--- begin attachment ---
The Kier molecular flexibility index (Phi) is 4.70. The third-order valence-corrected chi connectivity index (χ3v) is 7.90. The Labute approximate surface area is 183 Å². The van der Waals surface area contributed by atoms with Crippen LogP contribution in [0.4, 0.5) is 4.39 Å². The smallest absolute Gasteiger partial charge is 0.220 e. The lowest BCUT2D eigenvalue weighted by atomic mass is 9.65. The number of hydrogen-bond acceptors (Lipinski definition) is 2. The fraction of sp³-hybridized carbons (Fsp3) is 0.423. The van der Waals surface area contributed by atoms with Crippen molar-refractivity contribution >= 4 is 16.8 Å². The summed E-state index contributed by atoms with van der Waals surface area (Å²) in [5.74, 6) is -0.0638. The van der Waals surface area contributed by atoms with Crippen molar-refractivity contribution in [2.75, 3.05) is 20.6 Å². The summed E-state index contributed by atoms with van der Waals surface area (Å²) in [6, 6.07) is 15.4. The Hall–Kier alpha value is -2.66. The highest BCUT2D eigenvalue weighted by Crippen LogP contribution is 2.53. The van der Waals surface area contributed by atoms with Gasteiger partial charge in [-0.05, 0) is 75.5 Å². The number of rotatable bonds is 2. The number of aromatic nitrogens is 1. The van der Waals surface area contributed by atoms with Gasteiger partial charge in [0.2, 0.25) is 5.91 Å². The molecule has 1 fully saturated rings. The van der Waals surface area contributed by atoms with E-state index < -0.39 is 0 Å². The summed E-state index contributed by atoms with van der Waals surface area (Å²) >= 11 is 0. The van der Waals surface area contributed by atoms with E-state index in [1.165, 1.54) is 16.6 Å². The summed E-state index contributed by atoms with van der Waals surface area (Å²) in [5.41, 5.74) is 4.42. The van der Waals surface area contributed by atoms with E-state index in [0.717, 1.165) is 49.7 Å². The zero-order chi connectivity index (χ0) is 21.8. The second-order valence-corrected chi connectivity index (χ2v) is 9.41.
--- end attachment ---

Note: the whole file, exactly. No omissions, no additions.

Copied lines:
The Kier molecular flexibility index (Phi) is 4.70. The third-order valence-corrected chi connectivity index (χ3v) is 7.90. The Labute approximate surface area is 183 Å². The van der Waals surface area contributed by atoms with Crippen LogP contribution in [0.4, 0.5) is 4.39 Å². The smallest absolute Gasteiger partial charge is 0.220 e. The lowest BCUT2D eigenvalue weighted by atomic mass is 9.65. The number of hydrogen-bond acceptors (Lipinski definition) is 2. The fraction of sp³-hybridized carbons (Fsp3) is 0.423. The van der Waals surface area contributed by atoms with Crippen molar-refractivity contribution >= 4 is 16.8 Å². The summed E-state index contributed by atoms with van der Waals surface area (Å²) in [5.74, 6) is -0.0638. The van der Waals surface area contributed by atoms with Crippen molar-refractivity contribution in [2.75, 3.05) is 20.6 Å². The summed E-state index contributed by atoms with van der Waals surface area (Å²) in [6, 6.07) is 15.4. The Hall–Kier alpha value is -2.66. The highest BCUT2D eigenvalue weighted by Crippen LogP contribution is 2.53. The van der Waals surface area contributed by atoms with Gasteiger partial charge in [-0.05, 0) is 75.5 Å². The number of rotatable bonds is 2. The number of aromatic nitrogens is 1. The van der Waals surface area contributed by atoms with Gasteiger partial charge in [0.2, 0.25) is 5.91 Å². The molecule has 1 fully saturated rings. The van der Waals surface area contributed by atoms with E-state index < -0.39 is 0 Å². The summed E-state index contributed by atoms with van der Waals surface area (Å²) >= 11 is 0. The van der Waals surface area contributed by atoms with E-state index in [1.165, 1.54) is 16.6 Å². The summed E-state index contributed by atoms with van der Waals surface area (Å²) in [5.41, 5.74) is 4.42. The van der Waals surface area contributed by atoms with E-state index in [0.717, 1.165) is 49.7 Å². The zero-order chi connectivity index (χ0) is 21.8. The second-order valence-corrected chi connectivity index (χ2v) is 9.41.